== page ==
If something is too painful to let go, to stay loving towards ourselves and to know that we are on our way. Practicing Ho’oponopono means love and compassion for what was, is and will be. The quest for healing begins with that love and compassion for ourselves. If we can’t forgive someone, we always have the chance to forgive ourselves for holding on to the feelings and judgements that hurt us.  

Depending on the severity of the pain, we may feel that some people don’t deserve our forgiveness, but we deserve to be free from being tied to and reliving these emotions. 

Our thoughts can be seen like miniature tractor beams, affecting our own energy field and those who are around us. These thoughts then link up with our environment. If we have angry thoughts, they can have the power to pull something or someone like-minded into our life. The key is to clear out the negative/low frequencies in this energetic field.

Research begins to show that the act of forgiveness may even reduce symptoms of anxiety, and depression. The traditional Ho’oponopono ceremony concluded in all participants forgetting what happened and to never mention it again. Not through suppression, but by truly letting go and forgiving. 


What are the Benefits of practising Ho’oponopono?

Ho’oponopono is a way to
regain the power we lose by allowing unpleasant memories and feelings to fester. We have full control of the process, and we don’t need anyone involved to initiate forgiveness. It is a conversation between us and the Great Spirit.

In the long run we experience fewer negative emotions and the ones which come up are more easily identified as such. As a result, we get the chance to start new with ourselves or the people who knowingly or unknowingly hurt us. 

As an additional layer of resolve, we are able to lovingly cut the energetic cords with other people. I will release a follow-up article on how to successfully cut such energetic cords and what needs to be considered in the process. Sign up to the newsletter if you would like to be notified when it’s out.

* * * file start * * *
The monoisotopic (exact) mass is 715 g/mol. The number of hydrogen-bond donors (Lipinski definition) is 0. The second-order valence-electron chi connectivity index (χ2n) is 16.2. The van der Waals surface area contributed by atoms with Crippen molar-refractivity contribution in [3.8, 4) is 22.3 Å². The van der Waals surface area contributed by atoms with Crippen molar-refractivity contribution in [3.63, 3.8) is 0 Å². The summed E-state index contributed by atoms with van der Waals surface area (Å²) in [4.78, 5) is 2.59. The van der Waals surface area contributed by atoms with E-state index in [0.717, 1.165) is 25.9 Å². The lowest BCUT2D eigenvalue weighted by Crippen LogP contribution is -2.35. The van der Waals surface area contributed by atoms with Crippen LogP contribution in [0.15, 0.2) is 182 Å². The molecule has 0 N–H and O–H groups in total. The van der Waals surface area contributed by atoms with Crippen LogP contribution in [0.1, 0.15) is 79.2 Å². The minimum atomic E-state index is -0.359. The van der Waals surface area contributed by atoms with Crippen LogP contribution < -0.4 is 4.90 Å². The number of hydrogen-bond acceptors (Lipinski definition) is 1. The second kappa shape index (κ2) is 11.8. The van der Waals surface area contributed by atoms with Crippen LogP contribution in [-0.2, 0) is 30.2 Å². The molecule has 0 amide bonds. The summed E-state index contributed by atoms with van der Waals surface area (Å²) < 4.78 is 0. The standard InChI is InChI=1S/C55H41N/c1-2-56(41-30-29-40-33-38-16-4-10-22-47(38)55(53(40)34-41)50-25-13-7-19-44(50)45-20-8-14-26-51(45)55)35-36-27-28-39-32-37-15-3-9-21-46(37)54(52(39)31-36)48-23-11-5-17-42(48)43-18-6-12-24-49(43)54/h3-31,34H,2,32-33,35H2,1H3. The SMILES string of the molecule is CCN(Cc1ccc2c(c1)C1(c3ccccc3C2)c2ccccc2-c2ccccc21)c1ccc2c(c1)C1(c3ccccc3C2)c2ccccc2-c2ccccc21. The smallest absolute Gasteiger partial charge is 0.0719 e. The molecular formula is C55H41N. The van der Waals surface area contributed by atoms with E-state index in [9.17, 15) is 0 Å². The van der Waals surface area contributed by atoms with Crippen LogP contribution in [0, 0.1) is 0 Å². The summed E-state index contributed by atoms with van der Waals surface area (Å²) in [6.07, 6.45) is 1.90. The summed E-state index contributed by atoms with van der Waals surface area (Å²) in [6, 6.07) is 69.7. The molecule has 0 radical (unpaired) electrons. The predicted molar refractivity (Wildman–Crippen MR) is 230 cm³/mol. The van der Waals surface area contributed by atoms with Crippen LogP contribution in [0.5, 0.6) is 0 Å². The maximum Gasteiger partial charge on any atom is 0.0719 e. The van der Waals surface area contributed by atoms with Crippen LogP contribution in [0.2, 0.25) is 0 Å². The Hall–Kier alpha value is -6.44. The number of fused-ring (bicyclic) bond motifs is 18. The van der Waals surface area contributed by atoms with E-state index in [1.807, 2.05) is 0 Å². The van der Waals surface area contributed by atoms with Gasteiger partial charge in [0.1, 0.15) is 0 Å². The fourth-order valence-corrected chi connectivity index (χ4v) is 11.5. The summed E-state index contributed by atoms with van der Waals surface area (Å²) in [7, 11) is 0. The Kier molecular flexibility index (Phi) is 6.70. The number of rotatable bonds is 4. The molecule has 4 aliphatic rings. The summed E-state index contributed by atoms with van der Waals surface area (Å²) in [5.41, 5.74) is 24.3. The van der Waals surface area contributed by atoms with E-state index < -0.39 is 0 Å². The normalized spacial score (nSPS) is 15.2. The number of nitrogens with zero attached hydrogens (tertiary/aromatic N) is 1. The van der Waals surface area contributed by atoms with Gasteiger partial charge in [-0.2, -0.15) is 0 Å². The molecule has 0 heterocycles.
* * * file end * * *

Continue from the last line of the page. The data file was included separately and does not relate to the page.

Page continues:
By releasing injuries from the past and acts of others that affected us, we create a new beginning for ourselves. We also establish new, positive connections with our self and others.

Furthermore, the prayer empowers us to take responsibility for our life. It restores self-love and inner balance. Releasing toxic memories, emotions, and expectations helps to bring the mind and body back into a calm state.

How to Practice the Ho’oponopono in 4 Simple Steps image

How to Practice Ho’oponopono in Four Simple Steps

The Ho’oponopono healing has 4 basic steps. We begin by setting an intention. Do we have someone or a certain circumstance in mind? When we begin with this practice or have experienced a high degree of pain, it is important to start with smaller things. As small as those incidents might be, it is essential to be specific with our intention.


Take a few deep breaths and then slowly repeat the phrases
“I’m sorry,
please forgive me,
thank you,
I love you”.
End the prayer with a few moments of silence. 


It is also possible to turn on some music in the background. I love to listen to beautiful songs like this one from Noelani Love. The music touches me deeply and helps me to connect with my intention and my feelings.

Ho’oponopono can be used as a form of mantra where we say the words over and over, but it is most effective when we feel the words we are saying. There are also amazing guided Ho’oponopono meditations on YouTube. 

I’m sorry (e kala mai ia‘u) 

The first step is to accept the fact that
everything starts within myself. To say I am sorry admits responsibility for my involvement in what happened, which removes all blockages. My sincere apology removes the tendency to defend, deflect, or blame things on others. 

The other day, I realized I had been condescending towards someone who did their best in helping me. In my mind, I belittled the person and judged them very harshly. When I went to bed, I realized what I had done and expressed my sincere apologies.